But, wait a minute . . . if you go to court and win, the other side has to pay your attorney fees, right? Wrong. The loser almost never pays the winner's attorney fees. The award of attorney fees in this country is governed by the “American Rule,” which states that each side pays his or her own legal fees. So, even if you sue and win, you may still lose because legal fees will eat up your recovery. Sometimes contracts contain a provision under which the prevailing party in litigation is entitled to recover attorney fees, but such provisions are not a guarantee, and the court may chose not to award attorney fees for various reasons.

Moreover, it is easier to start a lawsuit than to stop one. If the other side decides to countersue you for some reason (it did not pay your consulting fees because you screwed up the project and actually caused damage to the company, for example), you may not be able to get out of the suit. In many jurisdictions, once the other side has responded to your initial complaint, you cannot simply terminate the action without the approval of the other side or the court. Starting a lawsuit is like boarding a train; you are just a passenger, not the engineer. And, lawsuits often become runaway trains with no one at the controls.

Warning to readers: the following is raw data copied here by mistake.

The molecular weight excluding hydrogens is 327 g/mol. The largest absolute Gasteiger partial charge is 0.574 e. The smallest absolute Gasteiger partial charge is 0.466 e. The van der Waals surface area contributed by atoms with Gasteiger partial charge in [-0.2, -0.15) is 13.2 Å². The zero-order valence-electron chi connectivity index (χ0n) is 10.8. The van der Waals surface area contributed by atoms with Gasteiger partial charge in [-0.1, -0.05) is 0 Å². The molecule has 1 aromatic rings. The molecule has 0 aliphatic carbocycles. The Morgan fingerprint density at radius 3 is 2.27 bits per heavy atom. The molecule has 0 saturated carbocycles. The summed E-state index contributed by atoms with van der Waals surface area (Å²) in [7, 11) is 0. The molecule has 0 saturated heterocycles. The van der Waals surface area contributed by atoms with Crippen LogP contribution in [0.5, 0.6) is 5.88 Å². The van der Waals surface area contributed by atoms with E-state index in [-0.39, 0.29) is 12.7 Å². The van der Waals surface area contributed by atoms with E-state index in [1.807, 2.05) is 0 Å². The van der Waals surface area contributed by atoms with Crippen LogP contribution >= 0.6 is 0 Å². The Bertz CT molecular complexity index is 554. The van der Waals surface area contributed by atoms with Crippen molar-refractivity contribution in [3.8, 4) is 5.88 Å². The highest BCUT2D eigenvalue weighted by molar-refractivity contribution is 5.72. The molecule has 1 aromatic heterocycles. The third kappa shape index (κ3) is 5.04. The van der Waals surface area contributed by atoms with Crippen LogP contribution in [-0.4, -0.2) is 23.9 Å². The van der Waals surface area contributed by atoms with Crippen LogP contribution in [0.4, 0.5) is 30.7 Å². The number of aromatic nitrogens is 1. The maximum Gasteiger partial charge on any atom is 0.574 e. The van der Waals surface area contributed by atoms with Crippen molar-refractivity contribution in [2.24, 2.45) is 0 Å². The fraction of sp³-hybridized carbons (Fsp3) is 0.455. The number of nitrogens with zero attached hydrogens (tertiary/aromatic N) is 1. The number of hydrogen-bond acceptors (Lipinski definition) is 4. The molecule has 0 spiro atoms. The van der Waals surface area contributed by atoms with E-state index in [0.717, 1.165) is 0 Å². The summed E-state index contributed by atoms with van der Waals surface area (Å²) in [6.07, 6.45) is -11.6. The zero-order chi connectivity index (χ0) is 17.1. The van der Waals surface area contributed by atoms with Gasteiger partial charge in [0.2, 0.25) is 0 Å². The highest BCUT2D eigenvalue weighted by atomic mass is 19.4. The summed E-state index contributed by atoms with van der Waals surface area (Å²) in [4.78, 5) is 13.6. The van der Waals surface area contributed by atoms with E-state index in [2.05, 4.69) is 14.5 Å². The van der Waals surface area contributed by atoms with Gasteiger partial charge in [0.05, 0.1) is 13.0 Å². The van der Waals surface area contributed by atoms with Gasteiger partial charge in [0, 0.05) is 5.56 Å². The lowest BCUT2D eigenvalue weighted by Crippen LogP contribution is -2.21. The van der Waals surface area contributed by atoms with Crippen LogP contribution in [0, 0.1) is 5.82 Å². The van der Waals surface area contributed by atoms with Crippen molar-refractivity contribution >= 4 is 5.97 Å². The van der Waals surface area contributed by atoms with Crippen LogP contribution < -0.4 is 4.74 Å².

So, what to do? Well, for one thing, consider a lawsuit to be a last resort, not your first response. Sometimes disputes can be resolved by a simple, courteous telephone call. I have been witness to many instances in which one party asked the other, deep into expensive litigation, why didn’t you just call me instead of suing me? Okay, so it’s not usually that simple, but it can’t hurt to try, either. If that does not work, consider getting the other side to agree to mediate the dispute. That is, hire a neutral third party, maybe a retired judge or a lawyer who does not represent either party, to sit down in a conference room and knock heads together. This may take a few days and cost a few hundred or a few thousand dollars, but it will be faster and cheaper than going to court.